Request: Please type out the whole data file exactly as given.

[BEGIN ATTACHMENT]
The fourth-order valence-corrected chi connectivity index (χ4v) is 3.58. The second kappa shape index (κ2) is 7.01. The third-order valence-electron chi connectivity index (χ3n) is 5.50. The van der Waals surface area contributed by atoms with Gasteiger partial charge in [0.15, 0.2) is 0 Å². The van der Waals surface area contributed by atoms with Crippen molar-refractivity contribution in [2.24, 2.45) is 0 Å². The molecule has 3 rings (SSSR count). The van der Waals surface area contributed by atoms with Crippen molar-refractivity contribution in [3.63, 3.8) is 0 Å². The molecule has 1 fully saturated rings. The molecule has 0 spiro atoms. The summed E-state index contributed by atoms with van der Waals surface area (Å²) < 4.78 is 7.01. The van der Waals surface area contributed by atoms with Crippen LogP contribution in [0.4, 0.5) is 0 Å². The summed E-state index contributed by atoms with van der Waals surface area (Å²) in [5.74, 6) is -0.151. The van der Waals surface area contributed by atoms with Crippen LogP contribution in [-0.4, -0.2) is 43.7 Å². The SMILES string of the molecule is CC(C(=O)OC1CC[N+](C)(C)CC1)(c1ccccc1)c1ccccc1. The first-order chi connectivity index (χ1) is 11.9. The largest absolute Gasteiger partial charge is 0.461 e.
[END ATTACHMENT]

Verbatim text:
The fourth-order valence-corrected chi connectivity index (χ4v) is 3.58. The second kappa shape index (κ2) is 7.01. The third-order valence-electron chi connectivity index (χ3n) is 5.50. The van der Waals surface area contributed by atoms with Gasteiger partial charge in [0.15, 0.2) is 0 Å². The van der Waals surface area contributed by atoms with Crippen molar-refractivity contribution in [2.24, 2.45) is 0 Å². The molecule has 3 rings (SSSR count). The van der Waals surface area contributed by atoms with Crippen molar-refractivity contribution in [3.63, 3.8) is 0 Å². The molecule has 1 fully saturated rings. The molecule has 0 spiro atoms. The summed E-state index contributed by atoms with van der Waals surface area (Å²) < 4.78 is 7.01. The van der Waals surface area contributed by atoms with Crippen LogP contribution in [0.4, 0.5) is 0 Å². The summed E-state index contributed by atoms with van der Waals surface area (Å²) in [5.74, 6) is -0.151. The van der Waals surface area contributed by atoms with Crippen LogP contribution in [-0.4, -0.2) is 43.7 Å². The SMILES string of the molecule is CC(C(=O)OC1CC[N+](C)(C)CC1)(c1ccccc1)c1ccccc1. The first-order chi connectivity index (χ1) is 11.9. The largest absolute Gasteiger partial charge is 0.461 e.